Although basophils can be activated by cross-linking of IgE or IgG1 bound to receptors on the cell surface, it is not clear whether pathogen-specific IgE or IgG1 are required for basophil activation during helminth infection. To address this question, the basophil-like cell line IC-2 was sensitized with serum from N brasiliensis–infected wild-type mice as source for antigen-specific IgE and IgG1 or with serum from N brasiliensis–infected IL-4/IL-13–deficient mice that served as control, since these mice are defective in class-switching to both isotypes. Then, whole larval extract (NEXL3) or secreted larval antigens (NESL3) of N brasiliensis larval stage L3 were added, and the release of β-hexosaminidase was analyzed to determine antigen-induced degranulation. Degranulation was only observed when cells had been sensitized with serum from wild-type mice and challenged with NESL3, whereas NEXL3 had no degranulating activity, suggesting that IL-4/IL-13–dependent parasite-specific IgE or IgG1 are required for activation and that the response is mainly directed against secreted antigens (Figure 4A). Degranulation was antigen-specific, since IC-2 cells sensitized with anti-TNP–specific IgE could not be degranulated with NESL3 (Figure 4B). NESL3 also caused degranulation and release of IL-4 and IL-13 from primary bone marrow–derived basophils, whereas NEXL3 had no effect (Figure 4C-E). Furthermore, NESL3 induced the expression of IL-5 (Figure 4F), and IgE-specific activation of basophils resulted in IL-5 protein secretion (Figure S7), suggesting that activated basophils might mobilize and prolong the survival of eosinophils since IL-5 exerts potent antiapoptotic activity on eosinophils.32
Basophil depletion reveals their effector functions in vivo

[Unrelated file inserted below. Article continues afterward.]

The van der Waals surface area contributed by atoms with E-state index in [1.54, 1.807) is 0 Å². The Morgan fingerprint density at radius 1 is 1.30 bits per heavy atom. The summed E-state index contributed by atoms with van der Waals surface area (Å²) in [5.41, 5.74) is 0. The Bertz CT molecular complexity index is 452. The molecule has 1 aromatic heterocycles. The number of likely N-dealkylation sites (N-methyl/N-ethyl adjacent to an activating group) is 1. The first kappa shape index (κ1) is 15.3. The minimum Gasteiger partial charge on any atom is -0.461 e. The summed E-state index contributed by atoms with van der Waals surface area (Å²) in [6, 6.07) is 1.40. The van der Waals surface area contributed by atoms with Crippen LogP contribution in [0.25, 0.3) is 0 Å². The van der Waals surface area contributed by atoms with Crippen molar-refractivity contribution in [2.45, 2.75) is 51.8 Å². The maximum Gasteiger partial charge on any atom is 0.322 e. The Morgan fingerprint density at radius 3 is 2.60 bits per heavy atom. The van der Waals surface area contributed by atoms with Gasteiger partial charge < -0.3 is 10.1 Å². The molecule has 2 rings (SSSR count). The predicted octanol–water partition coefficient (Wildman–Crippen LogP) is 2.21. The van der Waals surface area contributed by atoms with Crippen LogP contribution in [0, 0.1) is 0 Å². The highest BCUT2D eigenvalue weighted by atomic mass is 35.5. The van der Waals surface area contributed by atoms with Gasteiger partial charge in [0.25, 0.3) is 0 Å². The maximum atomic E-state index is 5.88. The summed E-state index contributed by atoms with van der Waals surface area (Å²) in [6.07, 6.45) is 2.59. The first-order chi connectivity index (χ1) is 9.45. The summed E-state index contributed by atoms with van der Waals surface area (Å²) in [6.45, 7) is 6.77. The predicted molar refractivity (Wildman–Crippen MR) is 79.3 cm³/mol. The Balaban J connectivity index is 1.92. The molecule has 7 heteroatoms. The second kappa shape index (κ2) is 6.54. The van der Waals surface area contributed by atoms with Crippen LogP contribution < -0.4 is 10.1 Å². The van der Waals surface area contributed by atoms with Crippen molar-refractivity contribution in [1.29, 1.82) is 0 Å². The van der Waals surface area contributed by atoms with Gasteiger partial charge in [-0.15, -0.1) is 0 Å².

Direct assessment of the role of basophils in vivo requires their selective and efficient depletion. Previous reports used anti-FcϵRIα9 or anti-CD200R3 treatment33,34 to deplete basophils. However, both molecules are also expressed by mast cells, and it remains possible that mast cells are activated and/or depleted after antibody administration. Since basophils express the Thy1.2 marker, which is not expressed on eosinophils or mast cells (Figure 1E20 ), we sought to deplete basophils by anti-Thy1.2 mAb treatment. Basophil depletion in wild-type Thy1.2 mice was not successful (data not shown), which is most likely due to the large number of T cells that express higher levels of Thy1.2 and therefore serve as sink for the anti-Thy1.2 mAb. However, basophils were efficiently depleted for up to 10 days by a single injection of 0.5 mg anti-Thy1.2 in naive 4get/rag−/− mice (Figure 5A,B). No depletion of eosinophils was observed during this treatment, indicating that anti-Thy1.2 mAb did not deplete a potential common precursor population of eosinophils and basophils (Figure 5C). To be able to activate basophils in vivo in an antigen-specific manner, we sensitized basophils in 4get/rag−/− mice by transfer of serum from N brasiliensis–infected wild-type mice (Figure 5D,E). The depletion of such passively “armed” basophils by anti-Thy1.2 treatment allowed us to determine their role during the effector phase of a type 2 immune response.